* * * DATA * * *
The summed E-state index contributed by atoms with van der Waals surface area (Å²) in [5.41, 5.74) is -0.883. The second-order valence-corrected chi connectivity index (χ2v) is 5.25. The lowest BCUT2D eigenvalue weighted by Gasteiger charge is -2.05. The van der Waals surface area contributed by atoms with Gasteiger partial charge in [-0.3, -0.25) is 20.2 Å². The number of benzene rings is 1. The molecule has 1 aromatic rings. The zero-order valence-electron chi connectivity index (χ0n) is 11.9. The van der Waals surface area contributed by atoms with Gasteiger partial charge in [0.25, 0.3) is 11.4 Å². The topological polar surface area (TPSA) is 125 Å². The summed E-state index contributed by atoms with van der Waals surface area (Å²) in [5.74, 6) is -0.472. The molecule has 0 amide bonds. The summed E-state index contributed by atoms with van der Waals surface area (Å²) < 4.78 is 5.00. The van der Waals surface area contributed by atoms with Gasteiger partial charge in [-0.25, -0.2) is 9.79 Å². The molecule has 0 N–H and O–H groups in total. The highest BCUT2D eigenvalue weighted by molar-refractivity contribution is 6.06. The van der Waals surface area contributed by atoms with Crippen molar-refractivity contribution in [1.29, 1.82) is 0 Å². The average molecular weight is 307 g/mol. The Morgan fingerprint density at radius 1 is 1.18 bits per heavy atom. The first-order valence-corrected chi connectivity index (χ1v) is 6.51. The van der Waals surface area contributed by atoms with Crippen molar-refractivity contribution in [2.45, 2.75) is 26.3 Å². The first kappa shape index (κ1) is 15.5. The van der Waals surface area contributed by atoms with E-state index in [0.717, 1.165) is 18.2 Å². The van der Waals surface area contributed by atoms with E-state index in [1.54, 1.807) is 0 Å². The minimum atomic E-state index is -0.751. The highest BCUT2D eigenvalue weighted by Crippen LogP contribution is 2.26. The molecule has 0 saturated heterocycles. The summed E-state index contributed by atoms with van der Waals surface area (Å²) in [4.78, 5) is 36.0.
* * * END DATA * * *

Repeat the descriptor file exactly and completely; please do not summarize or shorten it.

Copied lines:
The summed E-state index contributed by atoms with van der Waals surface area (Å²) in [5.41, 5.74) is -0.883. The second-order valence-corrected chi connectivity index (χ2v) is 5.25. The lowest BCUT2D eigenvalue weighted by Gasteiger charge is -2.05. The van der Waals surface area contributed by atoms with Gasteiger partial charge in [-0.3, -0.25) is 20.2 Å². The number of benzene rings is 1. The molecule has 1 aromatic rings. The zero-order valence-electron chi connectivity index (χ0n) is 11.9. The van der Waals surface area contributed by atoms with Gasteiger partial charge in [0.25, 0.3) is 11.4 Å². The topological polar surface area (TPSA) is 125 Å². The summed E-state index contributed by atoms with van der Waals surface area (Å²) in [5.74, 6) is -0.472. The molecule has 0 amide bonds. The summed E-state index contributed by atoms with van der Waals surface area (Å²) < 4.78 is 5.00. The van der Waals surface area contributed by atoms with Gasteiger partial charge in [-0.25, -0.2) is 9.79 Å². The molecule has 0 N–H and O–H groups in total. The highest BCUT2D eigenvalue weighted by molar-refractivity contribution is 6.06. The van der Waals surface area contributed by atoms with Crippen molar-refractivity contribution in [1.29, 1.82) is 0 Å². The average molecular weight is 307 g/mol. The Morgan fingerprint density at radius 1 is 1.18 bits per heavy atom. The first-order valence-corrected chi connectivity index (χ1v) is 6.51. The van der Waals surface area contributed by atoms with Crippen molar-refractivity contribution in [2.45, 2.75) is 26.3 Å². The first kappa shape index (κ1) is 15.5. The van der Waals surface area contributed by atoms with E-state index in [0.717, 1.165) is 18.2 Å². The van der Waals surface area contributed by atoms with E-state index in [1.54, 1.807) is 0 Å². The minimum atomic E-state index is -0.751. The highest BCUT2D eigenvalue weighted by Crippen LogP contribution is 2.26. The molecule has 0 saturated heterocycles. The summed E-state index contributed by atoms with van der Waals surface area (Å²) in [4.78, 5) is 36.0.